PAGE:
Parameters:
• lons – an array of longitudes (more than one)

• lats – an array of latitudes (more than one)

Params msg:

message to display in case of too large extent

Returns:

(dx, dy, dz) in km (rounded)

openquake.hazardlib.geo.utils.clean_points(points)[source]#

Given a list of points, return a new list with adjacent duplicate points removed.

Parameters:

points – a list of Point instances or a list of 3D arrays

openquake.hazardlib.geo.utils.cross_idl(lon1, lon2, *lons)[source]#

Return True if two longitude values define line crossing international date line.

```>>> cross_idl(-45, 45)
False
>>> cross_idl(-180, -179)
False
>>> cross_idl(180, 179)
False
>>> cross_idl(45, -45)
False
>>> cross_idl(0, 0)
False
>>> cross_idl(-170, 170)
True
>>> cross_idl(170, -170)
True
>>> cross_idl(-180, 180)
True
```
openquake.hazardlib.geo.utils.fix_lon(lon)[source]#
Returns:

a valid longitude in the range -180 <= lon < 180

```>>> fix_lon(11)
11
>>> fix_lon(181)
-179
>>> fix_lon(-182)
178
```
openquake.hazardlib.geo.utils.geohash(lons, lats, length)[source]#

Encode a position given in lon, lat into a geohash of the given lenght

```>>> arr = CODE32[geohash(F64([10., 10.]), F64([45., 46.]), length=5)]
>>> [row.tobytes() for row in arr]
[b'spzpg', b'u0pje']
```
openquake.hazardlib.geo.utils.geohash3(lons, lats)[source]#
Returns:

a geohash of length 3 as a 16 bit integer

```>>> geohash3(F64([10., 10.]), F64([45., 46.]))
array([24767, 26645], dtype=uint16)
```
openquake.hazardlib.geo.utils.geohash5(coords)[source]#
Returns:

a geohash of length 5*len(points) as a string

```>>> coords = numpy.array([[10., 45.], [11., 45.]])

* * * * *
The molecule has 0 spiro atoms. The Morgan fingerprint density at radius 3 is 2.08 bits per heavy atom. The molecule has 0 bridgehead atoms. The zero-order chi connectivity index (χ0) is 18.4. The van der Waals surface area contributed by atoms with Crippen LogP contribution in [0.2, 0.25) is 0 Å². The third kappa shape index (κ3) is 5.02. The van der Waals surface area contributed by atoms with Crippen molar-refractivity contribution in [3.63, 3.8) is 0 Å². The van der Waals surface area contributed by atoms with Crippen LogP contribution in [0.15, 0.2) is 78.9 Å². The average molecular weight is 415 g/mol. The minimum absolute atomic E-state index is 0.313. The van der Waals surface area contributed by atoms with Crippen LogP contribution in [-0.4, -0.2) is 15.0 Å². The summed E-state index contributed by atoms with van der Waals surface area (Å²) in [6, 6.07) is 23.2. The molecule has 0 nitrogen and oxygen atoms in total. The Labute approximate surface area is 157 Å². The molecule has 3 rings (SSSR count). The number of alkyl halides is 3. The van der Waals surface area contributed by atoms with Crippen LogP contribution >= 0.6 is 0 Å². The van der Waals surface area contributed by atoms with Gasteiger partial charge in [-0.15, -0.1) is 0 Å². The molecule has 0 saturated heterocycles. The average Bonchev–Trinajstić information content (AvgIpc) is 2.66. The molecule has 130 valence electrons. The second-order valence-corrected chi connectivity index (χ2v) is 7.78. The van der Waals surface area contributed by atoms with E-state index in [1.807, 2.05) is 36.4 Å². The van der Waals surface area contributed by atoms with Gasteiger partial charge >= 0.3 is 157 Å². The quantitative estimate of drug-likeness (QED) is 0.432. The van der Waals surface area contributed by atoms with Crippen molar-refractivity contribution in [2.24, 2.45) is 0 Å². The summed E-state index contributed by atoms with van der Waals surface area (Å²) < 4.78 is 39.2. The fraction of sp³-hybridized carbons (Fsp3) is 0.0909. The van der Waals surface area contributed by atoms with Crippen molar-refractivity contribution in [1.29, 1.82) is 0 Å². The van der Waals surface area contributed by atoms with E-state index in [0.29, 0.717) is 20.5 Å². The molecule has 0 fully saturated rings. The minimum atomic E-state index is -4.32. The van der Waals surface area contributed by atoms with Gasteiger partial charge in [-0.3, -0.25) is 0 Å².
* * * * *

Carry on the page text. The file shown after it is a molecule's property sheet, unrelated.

>>> geohash5(coords)
'spzpg_spzzf'
```
openquake.hazardlib.geo.utils.geolocate(lonlats, geom_df, exclude=())[source]#
Parameters:
• lonlats – array of shape (N, 2) of (lon, lat)

• geom_df – DataFrame of geometries keyed by a “code” field

Returns:

codes associated to the points

openquake.hazardlib.geo.utils.get_bounding_box(obj, maxdist)[source]#

Return the dilated bounding box of a geometric object.

Parameters:
• obj – an object with method .get_bounding_box, or with an attribute .polygon or a list of locations

• maxdist – maximum distance in km

openquake.hazardlib.geo.utils.get_dist(array, point)[source]#
Parameters:
• array – an array of shape (3,) or (N, 3)

• point – an array of shape (3)

Returns:

distances(s) from the reference point

openquake.hazardlib.geo.utils.get_middle_point(lon1, lat1, lon2, lat2)[source]#

Given two points return the point exactly in the middle lying on the same great circle arc.

Parameters are point coordinates in degrees.

Returns:

Tuple of longitude and latitude of the point in the middle.

openquake.hazardlib.geo.utils.get_spherical_bounding_box(lons, lats)[source]#

Given a collection of points find and return the bounding box, as a pair of longitudes and a pair of latitudes.

Parameters define longitudes and latitudes of a point collection respectively in a form of lists or numpy arrays.

Returns: